In a world of ever-increasing productivity, it is easy to feel the pressure to do more. I know many educators, including myself, have been forced to learn how to do more with less in this down economy and diminishing education budgets. I, in fact, have been reflecting more on my current realities and have been trying out different strategies for increasing my teachers’ effectiveness. So far one of the most effective strategies has been helping teachers establish and follow through with a traffic light reflection.  If you work in a coaching role with teachers, try these three strategies for helping increase teacher effectiveness.


1. Examine your practice. When I work with educators, I constantly try to help them make connections between their efforts and their desired results.  Well, that involves two important steps: understand clearly what you are trying to achieve and recognize the actions you are taking to accomplish your goals. I believe it is essential that a coach have clarity in both before successfully helping an educator reach his goals. Basic questions like, what evidence should you see to inform you that you are reaching your goals, what would success look like for you, or what moves have you made as a result of these on to the next challenge, should become a regular part of a teacher’s reflection and should be answered with clear measurable steps or actions for the coach.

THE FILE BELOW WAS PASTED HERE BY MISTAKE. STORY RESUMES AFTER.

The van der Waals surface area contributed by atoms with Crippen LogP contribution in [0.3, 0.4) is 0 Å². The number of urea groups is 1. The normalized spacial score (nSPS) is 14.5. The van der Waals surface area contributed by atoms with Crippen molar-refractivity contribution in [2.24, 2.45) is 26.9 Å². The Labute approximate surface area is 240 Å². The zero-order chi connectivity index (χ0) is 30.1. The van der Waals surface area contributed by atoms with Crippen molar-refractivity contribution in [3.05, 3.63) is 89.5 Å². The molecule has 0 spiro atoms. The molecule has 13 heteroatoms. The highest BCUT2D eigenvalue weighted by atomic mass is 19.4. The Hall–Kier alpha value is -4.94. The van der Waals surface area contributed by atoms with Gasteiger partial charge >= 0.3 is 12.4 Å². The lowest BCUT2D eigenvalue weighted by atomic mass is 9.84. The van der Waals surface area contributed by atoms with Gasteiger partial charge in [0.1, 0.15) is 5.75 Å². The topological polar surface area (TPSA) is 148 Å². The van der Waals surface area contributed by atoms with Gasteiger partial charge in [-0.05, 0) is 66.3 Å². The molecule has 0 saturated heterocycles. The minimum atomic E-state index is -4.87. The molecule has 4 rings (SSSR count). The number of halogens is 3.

2. Red Light, Yellow Light, Green Light. In everything, a coach should strive to help a teacher take a structured approach toward  reflection.  As I mentioned earlier, it is easy to get into the routine of adding on more things to do or taking on more responsibilities.  In my work I have found that more attention should be given to identifying the actions that are contributing to the goal as well as those that are not contributing.  To do this I recommend using what I call a traffic light approach to reviewing action.  If followed one should look at the actions that should be started – the “green light”, the actions that should be continued – the “yellow light”, as well as the actions that should be stopped – the “red light”.  I have personally found it easier to find the green and yellow light tasks that should be added or continued, while the red light tasks that need to be discontinued are sometimes less obvious.

3. Take a 30 day challenge.  This step is simple.  Now that you have clearly articulated the end goal and have applied a traffic light reflection to your actions, make a concerted effort to keep track of your efforts for 30 days.  I have found that making this short-term goal allows you to ease into the new reflection habit while giving you enough time to measure a change in your effectiveness.  With a new year right around the corner this could be a perfect fit.